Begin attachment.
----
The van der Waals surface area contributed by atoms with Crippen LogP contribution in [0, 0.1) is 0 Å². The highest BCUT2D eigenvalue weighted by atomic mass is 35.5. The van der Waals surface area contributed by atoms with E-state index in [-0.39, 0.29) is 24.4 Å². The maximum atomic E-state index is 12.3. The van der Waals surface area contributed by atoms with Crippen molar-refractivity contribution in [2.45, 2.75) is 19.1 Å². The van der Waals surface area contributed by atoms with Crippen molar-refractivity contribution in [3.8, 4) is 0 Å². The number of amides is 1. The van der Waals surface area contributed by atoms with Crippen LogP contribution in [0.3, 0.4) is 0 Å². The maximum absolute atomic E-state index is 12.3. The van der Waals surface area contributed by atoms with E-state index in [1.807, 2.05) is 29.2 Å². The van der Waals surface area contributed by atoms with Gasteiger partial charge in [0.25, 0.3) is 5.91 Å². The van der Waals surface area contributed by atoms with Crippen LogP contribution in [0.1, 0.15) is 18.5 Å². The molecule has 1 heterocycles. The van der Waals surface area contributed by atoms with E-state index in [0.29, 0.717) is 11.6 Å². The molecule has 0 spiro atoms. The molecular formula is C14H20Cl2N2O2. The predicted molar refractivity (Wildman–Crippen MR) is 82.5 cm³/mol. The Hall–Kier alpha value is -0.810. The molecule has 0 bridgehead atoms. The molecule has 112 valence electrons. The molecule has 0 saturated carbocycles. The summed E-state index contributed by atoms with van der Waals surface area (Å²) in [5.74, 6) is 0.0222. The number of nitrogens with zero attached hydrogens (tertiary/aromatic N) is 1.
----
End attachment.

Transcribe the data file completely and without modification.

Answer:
The van der Waals surface area contributed by atoms with Crippen LogP contribution in [0, 0.1) is 0 Å². The highest BCUT2D eigenvalue weighted by atomic mass is 35.5. The van der Waals surface area contributed by atoms with E-state index in [-0.39, 0.29) is 24.4 Å². The maximum atomic E-state index is 12.3. The van der Waals surface area contributed by atoms with Crippen molar-refractivity contribution in [2.45, 2.75) is 19.1 Å². The van der Waals surface area contributed by atoms with Crippen molar-refractivity contribution in [3.8, 4) is 0 Å². The number of amides is 1. The van der Waals surface area contributed by atoms with Crippen LogP contribution in [0.3, 0.4) is 0 Å². The maximum absolute atomic E-state index is 12.3. The van der Waals surface area contributed by atoms with E-state index in [1.807, 2.05) is 29.2 Å². The van der Waals surface area contributed by atoms with Gasteiger partial charge in [0.25, 0.3) is 5.91 Å². The van der Waals surface area contributed by atoms with Crippen LogP contribution in [0.1, 0.15) is 18.5 Å². The molecule has 1 heterocycles. The van der Waals surface area contributed by atoms with E-state index in [0.29, 0.717) is 11.6 Å². The molecule has 0 spiro atoms. The molecular formula is C14H20Cl2N2O2. The predicted molar refractivity (Wildman–Crippen MR) is 82.5 cm³/mol. The Hall–Kier alpha value is -0.810. The molecule has 0 bridgehead atoms. The molecule has 112 valence electrons. The molecule has 0 saturated carbocycles. The summed E-state index contributed by atoms with van der Waals surface area (Å²) in [5.74, 6) is 0.0222. The number of nitrogens with zero attached hydrogens (tertiary/aromatic N) is 1.